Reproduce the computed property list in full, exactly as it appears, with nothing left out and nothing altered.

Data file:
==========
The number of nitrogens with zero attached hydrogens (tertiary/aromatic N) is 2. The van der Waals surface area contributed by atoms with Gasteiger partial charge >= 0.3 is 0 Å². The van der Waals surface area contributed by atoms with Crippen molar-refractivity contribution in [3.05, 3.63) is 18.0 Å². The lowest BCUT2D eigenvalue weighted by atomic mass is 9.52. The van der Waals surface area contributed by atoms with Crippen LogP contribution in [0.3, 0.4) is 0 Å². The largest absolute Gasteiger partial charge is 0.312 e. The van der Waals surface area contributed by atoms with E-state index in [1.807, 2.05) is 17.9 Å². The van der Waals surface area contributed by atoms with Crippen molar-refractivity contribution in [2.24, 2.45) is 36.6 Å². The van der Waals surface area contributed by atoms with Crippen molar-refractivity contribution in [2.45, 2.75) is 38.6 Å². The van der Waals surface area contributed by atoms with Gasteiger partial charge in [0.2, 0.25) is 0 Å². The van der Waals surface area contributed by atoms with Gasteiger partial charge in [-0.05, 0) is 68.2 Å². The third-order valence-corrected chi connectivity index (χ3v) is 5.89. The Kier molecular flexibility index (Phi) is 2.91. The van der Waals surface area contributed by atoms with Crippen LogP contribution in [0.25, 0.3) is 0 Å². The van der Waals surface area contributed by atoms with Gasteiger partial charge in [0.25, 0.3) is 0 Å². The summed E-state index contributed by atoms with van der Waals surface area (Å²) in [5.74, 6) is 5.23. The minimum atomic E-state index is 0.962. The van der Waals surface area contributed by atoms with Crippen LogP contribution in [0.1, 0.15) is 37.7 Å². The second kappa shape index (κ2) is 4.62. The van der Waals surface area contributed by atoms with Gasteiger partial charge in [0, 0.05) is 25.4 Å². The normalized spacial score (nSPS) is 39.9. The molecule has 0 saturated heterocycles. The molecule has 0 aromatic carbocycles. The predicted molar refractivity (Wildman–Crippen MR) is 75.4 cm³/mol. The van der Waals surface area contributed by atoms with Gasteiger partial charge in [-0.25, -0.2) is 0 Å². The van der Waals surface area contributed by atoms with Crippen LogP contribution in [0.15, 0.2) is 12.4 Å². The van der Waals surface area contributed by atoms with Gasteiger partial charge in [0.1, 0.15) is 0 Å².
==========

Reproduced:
The number of nitrogens with zero attached hydrogens (tertiary/aromatic N) is 2. The van der Waals surface area contributed by atoms with Gasteiger partial charge >= 0.3 is 0 Å². The van der Waals surface area contributed by atoms with Crippen molar-refractivity contribution in [3.05, 3.63) is 18.0 Å². The lowest BCUT2D eigenvalue weighted by atomic mass is 9.52. The van der Waals surface area contributed by atoms with Crippen LogP contribution in [0.3, 0.4) is 0 Å². The largest absolute Gasteiger partial charge is 0.312 e. The van der Waals surface area contributed by atoms with E-state index in [1.807, 2.05) is 17.9 Å². The van der Waals surface area contributed by atoms with Crippen molar-refractivity contribution in [2.24, 2.45) is 36.6 Å². The van der Waals surface area contributed by atoms with Crippen molar-refractivity contribution in [2.45, 2.75) is 38.6 Å². The van der Waals surface area contributed by atoms with Gasteiger partial charge in [0.2, 0.25) is 0 Å². The van der Waals surface area contributed by atoms with Gasteiger partial charge in [-0.05, 0) is 68.2 Å². The third-order valence-corrected chi connectivity index (χ3v) is 5.89. The Kier molecular flexibility index (Phi) is 2.91. The van der Waals surface area contributed by atoms with Crippen LogP contribution in [0.25, 0.3) is 0 Å². The van der Waals surface area contributed by atoms with Gasteiger partial charge in [0.25, 0.3) is 0 Å². The summed E-state index contributed by atoms with van der Waals surface area (Å²) in [5.74, 6) is 5.23. The minimum atomic E-state index is 0.962. The van der Waals surface area contributed by atoms with Crippen LogP contribution in [0.1, 0.15) is 37.7 Å². The second kappa shape index (κ2) is 4.62. The van der Waals surface area contributed by atoms with Gasteiger partial charge in [0, 0.05) is 25.4 Å². The normalized spacial score (nSPS) is 39.9. The molecule has 0 saturated heterocycles. The molecule has 0 aromatic carbocycles. The predicted molar refractivity (Wildman–Crippen MR) is 75.4 cm³/mol. The van der Waals surface area contributed by atoms with Gasteiger partial charge in [-0.25, -0.2) is 0 Å². The van der Waals surface area contributed by atoms with Crippen LogP contribution in [0.15, 0.2) is 12.4 Å². The van der Waals surface area contributed by atoms with Gasteiger partial charge in [0.1, 0.15) is 0 Å².